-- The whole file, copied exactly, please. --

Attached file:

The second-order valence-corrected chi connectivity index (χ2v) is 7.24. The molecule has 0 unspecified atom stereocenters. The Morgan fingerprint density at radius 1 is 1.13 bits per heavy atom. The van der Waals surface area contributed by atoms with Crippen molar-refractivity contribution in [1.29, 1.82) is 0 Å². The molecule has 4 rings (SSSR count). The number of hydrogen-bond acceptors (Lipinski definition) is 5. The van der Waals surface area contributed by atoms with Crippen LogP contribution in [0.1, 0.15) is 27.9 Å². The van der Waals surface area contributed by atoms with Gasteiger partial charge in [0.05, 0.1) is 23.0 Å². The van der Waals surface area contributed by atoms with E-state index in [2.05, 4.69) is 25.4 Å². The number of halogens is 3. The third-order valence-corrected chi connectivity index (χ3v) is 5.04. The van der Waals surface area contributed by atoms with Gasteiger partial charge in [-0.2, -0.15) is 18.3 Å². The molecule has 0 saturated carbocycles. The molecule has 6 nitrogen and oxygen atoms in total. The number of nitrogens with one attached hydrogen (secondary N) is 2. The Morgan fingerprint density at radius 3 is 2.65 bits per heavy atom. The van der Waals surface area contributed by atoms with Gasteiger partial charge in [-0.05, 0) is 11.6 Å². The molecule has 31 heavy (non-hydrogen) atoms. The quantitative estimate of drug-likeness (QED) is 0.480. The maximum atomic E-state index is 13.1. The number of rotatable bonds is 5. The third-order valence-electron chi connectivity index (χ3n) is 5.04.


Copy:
The second-order valence-corrected chi connectivity index (χ2v) is 7.24. The molecule has 0 unspecified atom stereocenters. The Morgan fingerprint density at radius 1 is 1.13 bits per heavy atom. The van der Waals surface area contributed by atoms with Crippen molar-refractivity contribution in [1.29, 1.82) is 0 Å². The molecule has 4 rings (SSSR count). The number of hydrogen-bond acceptors (Lipinski definition) is 5. The van der Waals surface area contributed by atoms with Crippen LogP contribution in [0.1, 0.15) is 27.9 Å². The van der Waals surface area contributed by atoms with Gasteiger partial charge in [0.05, 0.1) is 23.0 Å². The van der Waals surface area contributed by atoms with E-state index in [2.05, 4.69) is 25.4 Å². The number of halogens is 3. The third-order valence-corrected chi connectivity index (χ3v) is 5.04. The van der Waals surface area contributed by atoms with Gasteiger partial charge in [-0.2, -0.15) is 18.3 Å². The molecule has 0 saturated carbocycles. The molecule has 6 nitrogen and oxygen atoms in total. The number of nitrogens with one attached hydrogen (secondary N) is 2. The Morgan fingerprint density at radius 3 is 2.65 bits per heavy atom. The van der Waals surface area contributed by atoms with Gasteiger partial charge in [-0.05, 0) is 11.6 Å². The molecule has 31 heavy (non-hydrogen) atoms. The quantitative estimate of drug-likeness (QED) is 0.480. The maximum atomic E-state index is 13.1. The number of rotatable bonds is 5. The third-order valence-electron chi connectivity index (χ3n) is 5.04.